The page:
- The challenge of rebates. We are now well past the era of using volume discounts to help control costs. The goal today is controlling the total cost of care, especially pharmaceutical costs, which have outpaced the overall medical spend. Some have looked at rebates or refunds if certain complications occur, such as heart attacks.13 The challenge is that these practices do not necessarily support the optimal use of the medication, that they encourage widespread marketing to the lowest-risk patients to ensure complications do not occur too frequently. This also does not get at the underlying issue: the therapy may simply cost too much. Offering a 30% reduction for certain patients on a drug that is 50% overvalued does not control costs.
- Pay-for-performance. The idea of not charging patients who do not respond to a treatment is another approach. This model is uniquely suited to the high-cost specifc-use medications being introduced in cancer care; it would fail for other drug classes where determining response is more difficult. To truly develop comprehensive accountability, a program that includes annual total cost of care and trend impact is needed. The challenge here is that there are many factors outside of a specifc disease and certainly beyond a drug’s impact that afect the total cost of care. Many pharmaceutical companies have developed or partnered with others to provide wrap-around services to improve adherence and modify lifestyle—offering stress reduction treatments or help with exercise and diet to support improved outcomes and reduced healthcare utilization. However, these services may interfere with similar programs at the health plan or provider level. Also, these programs are either not explicitly tied to cost or only focus on the cost of the specifc diagnosis or disease state. This makes perfect sense from a pharmaceutical and provider perspective. However, from the payer, employer, and patient perspectives, programs that reduce CV costs and utilization but raise costs in other areas are not helpful. Proving causality or even an indirect relationship between the two is even harder.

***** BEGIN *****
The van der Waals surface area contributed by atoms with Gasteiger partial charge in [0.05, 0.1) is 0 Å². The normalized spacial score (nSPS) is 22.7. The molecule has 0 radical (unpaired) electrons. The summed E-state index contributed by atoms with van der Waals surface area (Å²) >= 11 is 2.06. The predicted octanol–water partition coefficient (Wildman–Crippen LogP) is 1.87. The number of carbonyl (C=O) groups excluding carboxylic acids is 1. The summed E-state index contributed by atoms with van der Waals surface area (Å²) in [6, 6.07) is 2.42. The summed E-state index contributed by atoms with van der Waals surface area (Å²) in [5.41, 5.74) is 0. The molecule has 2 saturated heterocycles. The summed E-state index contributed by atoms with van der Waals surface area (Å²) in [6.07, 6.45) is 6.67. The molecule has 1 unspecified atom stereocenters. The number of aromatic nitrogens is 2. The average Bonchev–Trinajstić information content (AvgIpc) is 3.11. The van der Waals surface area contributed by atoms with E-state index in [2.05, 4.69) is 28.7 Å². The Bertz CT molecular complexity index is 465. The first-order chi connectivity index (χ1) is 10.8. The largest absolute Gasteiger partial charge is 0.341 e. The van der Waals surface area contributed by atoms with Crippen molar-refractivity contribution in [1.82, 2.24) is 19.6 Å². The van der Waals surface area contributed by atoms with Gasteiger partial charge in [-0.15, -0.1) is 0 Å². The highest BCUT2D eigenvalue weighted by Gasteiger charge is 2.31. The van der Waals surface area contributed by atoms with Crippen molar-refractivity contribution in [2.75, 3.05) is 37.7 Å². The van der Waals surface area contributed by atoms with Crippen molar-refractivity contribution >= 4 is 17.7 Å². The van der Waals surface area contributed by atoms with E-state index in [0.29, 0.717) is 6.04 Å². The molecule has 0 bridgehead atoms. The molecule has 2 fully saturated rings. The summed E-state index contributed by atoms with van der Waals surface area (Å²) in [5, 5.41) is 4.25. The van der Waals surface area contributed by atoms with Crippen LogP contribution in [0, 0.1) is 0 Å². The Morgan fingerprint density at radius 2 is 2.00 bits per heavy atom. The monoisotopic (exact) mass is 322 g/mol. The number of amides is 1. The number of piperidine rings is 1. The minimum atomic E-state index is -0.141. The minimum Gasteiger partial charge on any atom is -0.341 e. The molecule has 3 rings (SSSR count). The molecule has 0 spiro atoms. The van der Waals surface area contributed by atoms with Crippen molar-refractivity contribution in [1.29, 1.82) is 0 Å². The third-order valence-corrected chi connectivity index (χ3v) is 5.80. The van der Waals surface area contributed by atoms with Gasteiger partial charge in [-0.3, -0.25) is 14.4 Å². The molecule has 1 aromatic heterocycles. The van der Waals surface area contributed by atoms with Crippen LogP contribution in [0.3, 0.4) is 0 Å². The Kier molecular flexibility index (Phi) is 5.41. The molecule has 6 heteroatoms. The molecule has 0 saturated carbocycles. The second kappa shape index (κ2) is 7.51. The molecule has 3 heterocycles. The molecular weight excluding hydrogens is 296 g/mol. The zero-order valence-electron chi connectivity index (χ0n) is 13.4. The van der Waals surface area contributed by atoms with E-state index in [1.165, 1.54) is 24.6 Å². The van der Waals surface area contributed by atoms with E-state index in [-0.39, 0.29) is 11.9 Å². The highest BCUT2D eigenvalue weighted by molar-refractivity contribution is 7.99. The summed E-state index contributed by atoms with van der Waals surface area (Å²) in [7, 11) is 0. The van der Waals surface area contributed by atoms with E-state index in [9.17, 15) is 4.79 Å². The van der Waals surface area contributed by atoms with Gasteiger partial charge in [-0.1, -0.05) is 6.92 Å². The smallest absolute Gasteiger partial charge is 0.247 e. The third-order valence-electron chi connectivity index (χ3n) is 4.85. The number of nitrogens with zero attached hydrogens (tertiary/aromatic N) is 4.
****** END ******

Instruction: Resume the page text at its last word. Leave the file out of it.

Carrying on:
- Making partnerships scalable. For this approach, a collaboration between physicians, other providers, and drug manufacturers would help with the all-encompassing nature of total medical expenses. However, this only becomes practical for companies that have medications for multiple disease states and systems that have large numbers of patients. For insurers, this works only if the same pharma–provider coalitions care for a signifcant number of their members. The practical application of these global innovations is challenging.
What can we really do? How can we move forward? It is clear that there is no silver bullet to improving quality while driving down cost in healthcare; in the pharmaceutical arena, as well. A tailored approach blending all the ideas will be necessary. We also need to look for related areas in which we can eliminate non–value-added costs from the system. Examples include site-of-service issues, where the infusion location often translates into a 2- to 10-fold cost difference, or cost-plus-percentage markups for medications that work well when medications are priced in the hundreds of dollars but fail when prices reach $500,000. These are simple changes that can impact cost that do not really create accountability but do rationalize the overall pharmaceutical spend.
Creating a direct link between the impact of the proper use of the medication and the corresponding price paid is critical to the long-term success of healthcare. The keys are:
- Reaching agreement among payers, providers, and pharma on a process for measuring the direct and long-term impacts, quality, utilization, and cost of new therapies.
- Agreeing on a process to ensure selection of the optimal patients for each new therapy, along with a mechanism to create accountability for patient selection.
For many, the idea of a rebate for treatment failures or complications makes sense; for others, the idea of overall cost of care for a specifc disease category on an annual basis works; for still others, By working through these areas and tailoring the methodology to the disease state and specifc medication profle, we can best make lasting progress to drive quality improvement to reduce total cost of care rather than just cutting a few dollars today.